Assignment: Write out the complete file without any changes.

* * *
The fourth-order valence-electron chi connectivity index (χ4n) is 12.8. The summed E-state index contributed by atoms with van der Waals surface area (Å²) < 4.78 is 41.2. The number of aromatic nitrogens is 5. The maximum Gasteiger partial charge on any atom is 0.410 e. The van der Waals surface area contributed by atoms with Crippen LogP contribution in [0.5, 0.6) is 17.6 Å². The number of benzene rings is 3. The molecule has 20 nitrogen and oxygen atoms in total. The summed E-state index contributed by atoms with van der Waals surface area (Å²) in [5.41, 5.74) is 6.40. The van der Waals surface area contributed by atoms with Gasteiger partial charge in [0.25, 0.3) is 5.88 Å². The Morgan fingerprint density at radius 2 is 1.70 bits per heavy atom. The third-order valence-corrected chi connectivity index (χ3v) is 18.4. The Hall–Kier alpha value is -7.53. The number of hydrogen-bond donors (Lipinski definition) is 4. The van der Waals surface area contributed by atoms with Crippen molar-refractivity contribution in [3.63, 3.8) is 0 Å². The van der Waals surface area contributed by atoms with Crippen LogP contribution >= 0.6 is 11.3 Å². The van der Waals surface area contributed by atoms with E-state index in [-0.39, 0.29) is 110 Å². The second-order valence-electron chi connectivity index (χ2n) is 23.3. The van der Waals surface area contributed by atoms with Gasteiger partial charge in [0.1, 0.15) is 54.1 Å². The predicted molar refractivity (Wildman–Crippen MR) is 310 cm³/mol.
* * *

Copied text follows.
The fourth-order valence-electron chi connectivity index (χ4n) is 12.8. The summed E-state index contributed by atoms with van der Waals surface area (Å²) < 4.78 is 41.2. The number of aromatic nitrogens is 5. The maximum Gasteiger partial charge on any atom is 0.410 e. The van der Waals surface area contributed by atoms with Crippen LogP contribution in [0.5, 0.6) is 17.6 Å². The number of benzene rings is 3. The molecule has 20 nitrogen and oxygen atoms in total. The summed E-state index contributed by atoms with van der Waals surface area (Å²) in [5.41, 5.74) is 6.40. The van der Waals surface area contributed by atoms with Gasteiger partial charge in [0.25, 0.3) is 5.88 Å². The Morgan fingerprint density at radius 2 is 1.70 bits per heavy atom. The third-order valence-corrected chi connectivity index (χ3v) is 18.4. The Hall–Kier alpha value is -7.53. The number of hydrogen-bond donors (Lipinski definition) is 4. The van der Waals surface area contributed by atoms with Crippen molar-refractivity contribution in [3.63, 3.8) is 0 Å². The van der Waals surface area contributed by atoms with Crippen LogP contribution >= 0.6 is 11.3 Å². The van der Waals surface area contributed by atoms with E-state index in [-0.39, 0.29) is 110 Å². The second-order valence-electron chi connectivity index (χ2n) is 23.3. The van der Waals surface area contributed by atoms with Gasteiger partial charge in [0.1, 0.15) is 54.1 Å². The predicted molar refractivity (Wildman–Crippen MR) is 310 cm³/mol.